by Kendra Weddle
(with responses by Letha Dawson Scanzoni and Melanie Springer Mock)
Dem Bones! Did you see the You Tube video of four female trombone players as they played an impromptu rendition of “Stars and Stripes”? Seeing the women play so creatively and superbly reminded me of how important role models are for enabling us to see possibility.
Like Letha, I played the trombone in my youth (unlike Letha, I was anything but professional). But I chose to play the trombone over the trumpet because I liked how it was unique both in its tone and in the long movable slide (which I may have at one time flung too far as it flew off the end and nearly hit a flutist in the front row, who also happened to be my sister). Well, after learning some of the basics I took rather quickly to my new Olds Trombone, carrying it on the bus back and forth to school so I could practice (and thereby irritate my sisters, perhaps a post for another time!). By the time I was in Jr. High, I was playing with the High School pep band going to football and basketball games and thinking I was pretty big stuff.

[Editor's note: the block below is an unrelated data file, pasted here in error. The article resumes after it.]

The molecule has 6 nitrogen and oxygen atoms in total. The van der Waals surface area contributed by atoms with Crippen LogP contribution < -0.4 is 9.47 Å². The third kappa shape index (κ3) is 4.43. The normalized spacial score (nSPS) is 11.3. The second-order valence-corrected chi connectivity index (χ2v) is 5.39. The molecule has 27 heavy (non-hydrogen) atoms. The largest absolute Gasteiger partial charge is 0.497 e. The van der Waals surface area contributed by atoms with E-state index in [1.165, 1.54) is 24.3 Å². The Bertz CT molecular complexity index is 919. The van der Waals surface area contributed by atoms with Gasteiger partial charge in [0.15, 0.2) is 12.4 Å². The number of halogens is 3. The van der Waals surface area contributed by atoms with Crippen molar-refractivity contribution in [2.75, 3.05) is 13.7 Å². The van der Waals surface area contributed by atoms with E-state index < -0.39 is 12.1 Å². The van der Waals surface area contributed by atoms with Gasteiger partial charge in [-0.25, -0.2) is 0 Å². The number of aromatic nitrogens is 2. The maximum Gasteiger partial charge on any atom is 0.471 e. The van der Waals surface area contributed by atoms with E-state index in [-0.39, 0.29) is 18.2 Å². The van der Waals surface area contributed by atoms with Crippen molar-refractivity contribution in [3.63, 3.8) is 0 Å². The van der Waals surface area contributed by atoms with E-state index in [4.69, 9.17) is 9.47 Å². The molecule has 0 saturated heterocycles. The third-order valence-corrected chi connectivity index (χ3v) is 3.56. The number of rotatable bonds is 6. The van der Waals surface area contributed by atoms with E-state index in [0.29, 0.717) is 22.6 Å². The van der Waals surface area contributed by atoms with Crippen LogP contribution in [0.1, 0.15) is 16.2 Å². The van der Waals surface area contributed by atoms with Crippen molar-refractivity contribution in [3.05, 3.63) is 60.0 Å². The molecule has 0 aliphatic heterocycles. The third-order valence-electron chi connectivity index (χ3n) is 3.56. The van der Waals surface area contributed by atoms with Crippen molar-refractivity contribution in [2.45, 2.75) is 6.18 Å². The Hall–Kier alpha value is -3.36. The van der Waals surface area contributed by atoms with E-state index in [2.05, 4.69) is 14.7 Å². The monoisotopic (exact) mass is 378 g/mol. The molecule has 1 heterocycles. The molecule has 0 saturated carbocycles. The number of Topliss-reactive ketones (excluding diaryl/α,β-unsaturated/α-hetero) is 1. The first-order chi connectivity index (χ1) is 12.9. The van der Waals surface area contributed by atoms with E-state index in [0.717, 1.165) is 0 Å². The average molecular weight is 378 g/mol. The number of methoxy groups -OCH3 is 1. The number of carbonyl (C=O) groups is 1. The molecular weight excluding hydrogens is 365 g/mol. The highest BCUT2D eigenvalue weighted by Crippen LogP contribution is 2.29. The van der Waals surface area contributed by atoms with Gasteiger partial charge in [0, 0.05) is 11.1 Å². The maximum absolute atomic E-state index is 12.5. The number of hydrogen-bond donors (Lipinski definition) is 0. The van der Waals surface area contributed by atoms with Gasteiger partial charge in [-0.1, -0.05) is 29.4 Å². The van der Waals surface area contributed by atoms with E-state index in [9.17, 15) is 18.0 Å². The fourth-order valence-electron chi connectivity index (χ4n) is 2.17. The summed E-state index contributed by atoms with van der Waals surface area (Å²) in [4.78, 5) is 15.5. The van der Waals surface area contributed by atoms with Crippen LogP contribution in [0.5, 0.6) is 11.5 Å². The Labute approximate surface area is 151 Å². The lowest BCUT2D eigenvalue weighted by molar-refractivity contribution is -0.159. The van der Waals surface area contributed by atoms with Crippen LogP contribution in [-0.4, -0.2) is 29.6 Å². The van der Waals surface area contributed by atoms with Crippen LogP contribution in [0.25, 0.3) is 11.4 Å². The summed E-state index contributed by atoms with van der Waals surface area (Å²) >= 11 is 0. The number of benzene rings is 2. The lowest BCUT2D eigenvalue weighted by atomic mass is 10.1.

Being a role model
Soon I was gaining some attention as the girl who played the trombone and another girl, Kristi, a year younger, decided she would make it her instrument of choice as well. Later, when Kristi and I were in high school we took a duet called Dem Bones! to several music contests, always scoring big hits with our audiences and judges. And even though we were also fierce rivals competing for first and second chair most of the way through high school, playing our trombones together is one of my most cherished high school experiences.
And I’d like to think Kristi opted to play the trombone because she had seen me do it. At the very least by watching me she knew before she started that she, too, could play this instrument that usually belonged only to boys.